During the past year, the Senate took 665 roll call votes and the House took 591, not counting purely procedural votes.
Although the number of missed votes this year is lower than the 2,234 votes missed by individual lawmakers in 2012, on a percentage basis it’s a bit higher since nearly twice as many total votes were taken the previous year. Nevertheless, both figures represent a dramatic departure from the 21,162 missed votes in the 2001-02 legislative session, the year MichiganVotes.org began.
“The days of some legislators who just stop coming to work are long past,” McHugh said, noting that politicians’ habits changed almost immediately when MichiganVotes.org began making this information easily accessible 10 years ago.
Just one senator and three representatives missed 50 or more votes in 2013. There were nine senators and 71 representatives who missed no votes.
The full report showing the missed votes of all members of the Michigan Legislature can be seen at www.michiganvotes.org/MissedVotes.aspx. It can be sorted by name or by the number of missed votes. The total number of possible votes is also listed for each legislator (those who were not in office for the entire session have lower numbers). By clicking on a legislator’s name, you can see a brief, plain-English description of the actual votes he or she missed. Missed vote totals for previous sessions can be viewed by entering a different date range.
McHugh noted that, in most cases, missed votes occur when other demands within the legislative process call a lawmaker off the floor for a few minutes, or when serious family or personal issues require an absence of an entire day or longer.
“Legislators are people, too,” McHugh said. “No one should jump to conclusions or assume bad faith — but if a legislator demonstrates a consistent pattern of missed votes for months on end, voters have a right to ask why.”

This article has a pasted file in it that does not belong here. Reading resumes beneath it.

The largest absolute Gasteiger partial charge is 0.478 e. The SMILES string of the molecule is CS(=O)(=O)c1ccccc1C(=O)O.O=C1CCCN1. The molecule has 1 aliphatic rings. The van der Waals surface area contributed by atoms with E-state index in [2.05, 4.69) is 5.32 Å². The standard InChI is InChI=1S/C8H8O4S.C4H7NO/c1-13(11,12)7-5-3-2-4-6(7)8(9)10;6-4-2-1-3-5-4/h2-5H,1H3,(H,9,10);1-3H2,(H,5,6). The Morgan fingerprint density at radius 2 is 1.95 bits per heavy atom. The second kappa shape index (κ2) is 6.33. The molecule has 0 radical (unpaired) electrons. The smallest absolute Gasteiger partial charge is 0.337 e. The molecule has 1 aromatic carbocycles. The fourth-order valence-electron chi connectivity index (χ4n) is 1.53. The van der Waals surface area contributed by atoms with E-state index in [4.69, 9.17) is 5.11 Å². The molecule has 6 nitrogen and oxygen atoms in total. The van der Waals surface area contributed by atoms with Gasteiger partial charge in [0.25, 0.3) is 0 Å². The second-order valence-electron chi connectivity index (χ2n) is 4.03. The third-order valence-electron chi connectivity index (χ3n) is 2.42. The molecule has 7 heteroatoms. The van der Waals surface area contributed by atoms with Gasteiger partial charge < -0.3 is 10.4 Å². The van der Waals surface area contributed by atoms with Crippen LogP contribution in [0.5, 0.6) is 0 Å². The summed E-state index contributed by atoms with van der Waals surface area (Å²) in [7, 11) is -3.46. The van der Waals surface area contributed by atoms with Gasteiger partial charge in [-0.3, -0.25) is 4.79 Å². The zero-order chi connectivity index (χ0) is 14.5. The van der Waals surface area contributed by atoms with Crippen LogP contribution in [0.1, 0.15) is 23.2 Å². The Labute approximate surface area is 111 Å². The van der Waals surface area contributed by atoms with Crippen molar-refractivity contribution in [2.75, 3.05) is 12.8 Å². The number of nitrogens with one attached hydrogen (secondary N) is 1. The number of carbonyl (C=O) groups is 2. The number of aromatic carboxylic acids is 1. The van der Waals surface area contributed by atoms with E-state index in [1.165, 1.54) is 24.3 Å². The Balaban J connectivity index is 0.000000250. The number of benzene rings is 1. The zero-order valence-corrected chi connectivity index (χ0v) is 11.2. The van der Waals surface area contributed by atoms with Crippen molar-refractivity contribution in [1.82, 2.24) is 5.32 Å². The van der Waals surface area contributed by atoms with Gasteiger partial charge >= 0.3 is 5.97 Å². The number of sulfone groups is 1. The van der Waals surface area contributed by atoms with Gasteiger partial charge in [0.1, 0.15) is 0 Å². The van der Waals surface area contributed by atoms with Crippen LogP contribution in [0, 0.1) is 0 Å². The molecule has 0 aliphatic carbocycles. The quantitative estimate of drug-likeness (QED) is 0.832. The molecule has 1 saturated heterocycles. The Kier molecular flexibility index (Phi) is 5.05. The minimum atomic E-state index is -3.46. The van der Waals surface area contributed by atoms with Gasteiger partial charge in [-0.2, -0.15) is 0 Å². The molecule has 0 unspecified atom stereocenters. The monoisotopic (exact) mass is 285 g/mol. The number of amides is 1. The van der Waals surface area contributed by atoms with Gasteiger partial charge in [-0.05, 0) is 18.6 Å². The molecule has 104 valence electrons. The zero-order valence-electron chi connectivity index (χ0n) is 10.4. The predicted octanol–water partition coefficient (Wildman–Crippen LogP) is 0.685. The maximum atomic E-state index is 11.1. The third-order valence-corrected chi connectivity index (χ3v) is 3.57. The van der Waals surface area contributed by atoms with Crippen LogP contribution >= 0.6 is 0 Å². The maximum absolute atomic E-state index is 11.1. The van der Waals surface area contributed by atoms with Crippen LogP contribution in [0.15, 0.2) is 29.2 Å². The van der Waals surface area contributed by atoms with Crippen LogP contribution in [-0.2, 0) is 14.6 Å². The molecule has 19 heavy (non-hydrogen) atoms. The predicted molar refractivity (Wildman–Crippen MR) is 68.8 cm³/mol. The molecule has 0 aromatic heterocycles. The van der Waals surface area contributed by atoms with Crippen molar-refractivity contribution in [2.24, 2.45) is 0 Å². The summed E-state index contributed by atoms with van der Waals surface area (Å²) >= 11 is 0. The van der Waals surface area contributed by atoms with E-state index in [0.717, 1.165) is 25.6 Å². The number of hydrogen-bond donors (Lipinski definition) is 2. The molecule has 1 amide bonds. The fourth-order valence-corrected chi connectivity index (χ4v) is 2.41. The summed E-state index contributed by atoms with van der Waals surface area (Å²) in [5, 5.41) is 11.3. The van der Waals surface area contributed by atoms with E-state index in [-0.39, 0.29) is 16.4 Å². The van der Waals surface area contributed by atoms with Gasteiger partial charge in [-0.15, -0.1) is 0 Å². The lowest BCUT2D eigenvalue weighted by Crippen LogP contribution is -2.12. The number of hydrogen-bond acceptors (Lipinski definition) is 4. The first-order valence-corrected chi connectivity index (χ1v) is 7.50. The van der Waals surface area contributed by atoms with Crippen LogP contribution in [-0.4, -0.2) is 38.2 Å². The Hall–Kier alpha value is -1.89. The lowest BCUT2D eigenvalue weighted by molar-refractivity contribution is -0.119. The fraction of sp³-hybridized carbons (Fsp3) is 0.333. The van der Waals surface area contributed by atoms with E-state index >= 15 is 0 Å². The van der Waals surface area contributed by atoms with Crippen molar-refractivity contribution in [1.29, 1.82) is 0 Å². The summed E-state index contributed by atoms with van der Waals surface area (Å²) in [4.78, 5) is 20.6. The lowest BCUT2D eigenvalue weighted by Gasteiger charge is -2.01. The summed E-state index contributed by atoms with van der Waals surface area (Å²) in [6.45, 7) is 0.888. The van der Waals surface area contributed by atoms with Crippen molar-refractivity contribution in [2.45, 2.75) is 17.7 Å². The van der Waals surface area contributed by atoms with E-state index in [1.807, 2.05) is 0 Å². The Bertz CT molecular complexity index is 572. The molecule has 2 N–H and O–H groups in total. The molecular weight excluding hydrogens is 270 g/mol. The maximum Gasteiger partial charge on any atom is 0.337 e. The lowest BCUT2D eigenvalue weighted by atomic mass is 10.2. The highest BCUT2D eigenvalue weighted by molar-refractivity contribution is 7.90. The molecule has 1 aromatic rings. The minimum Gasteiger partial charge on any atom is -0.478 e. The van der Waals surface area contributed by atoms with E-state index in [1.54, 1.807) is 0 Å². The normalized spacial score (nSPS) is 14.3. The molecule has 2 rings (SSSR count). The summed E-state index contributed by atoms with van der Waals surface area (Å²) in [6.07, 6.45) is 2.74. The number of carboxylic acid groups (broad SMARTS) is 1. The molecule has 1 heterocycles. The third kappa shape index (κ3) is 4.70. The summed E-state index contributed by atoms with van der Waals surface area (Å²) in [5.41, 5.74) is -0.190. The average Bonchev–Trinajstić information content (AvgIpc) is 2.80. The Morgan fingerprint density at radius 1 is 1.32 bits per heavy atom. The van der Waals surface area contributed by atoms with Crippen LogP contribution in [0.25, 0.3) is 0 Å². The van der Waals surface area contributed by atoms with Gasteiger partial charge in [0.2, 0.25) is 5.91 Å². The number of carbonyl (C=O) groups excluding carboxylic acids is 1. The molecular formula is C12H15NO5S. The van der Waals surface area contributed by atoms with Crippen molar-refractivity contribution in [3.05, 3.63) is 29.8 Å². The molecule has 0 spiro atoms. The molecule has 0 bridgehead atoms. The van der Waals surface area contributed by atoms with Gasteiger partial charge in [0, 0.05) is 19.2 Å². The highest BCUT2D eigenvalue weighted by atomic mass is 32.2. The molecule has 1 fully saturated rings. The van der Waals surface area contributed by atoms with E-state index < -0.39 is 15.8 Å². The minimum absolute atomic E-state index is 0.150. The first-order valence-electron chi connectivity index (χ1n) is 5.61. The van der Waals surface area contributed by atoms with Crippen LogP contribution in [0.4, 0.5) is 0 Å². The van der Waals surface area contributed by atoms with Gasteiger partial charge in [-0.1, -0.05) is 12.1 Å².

While large numbers of missed votes get people’s attention, McHugh said voters should be more concerned about the votes their legislators actually do take.
“Too many of these votes appear to serve the system ahead of the people,” he added.
To illustrate, McHugh points to the 1,028 bills and votes accumulated on the site’s “economic development” category over 13 years, and observes that promoting corporate welfare is something politicians never talk about on the campaign trail, even though these measures usually pass with large bipartisan majorities.
MichiganVotes.org is searchable and sortable by legislator, category, keyword and more. It has described more than 25,000 bills since 2001.
McHugh said while the service was started to give citizen-activists access to more information to help them influence the legislative process, its main benefit is transparency.
“We now have 13 years of bills and votes in the system — the complete legislative careers of many lawmakers,” he said. “To obtain this information anywhere else, it would be necessary to pore through thousands of pages of legislative journals.”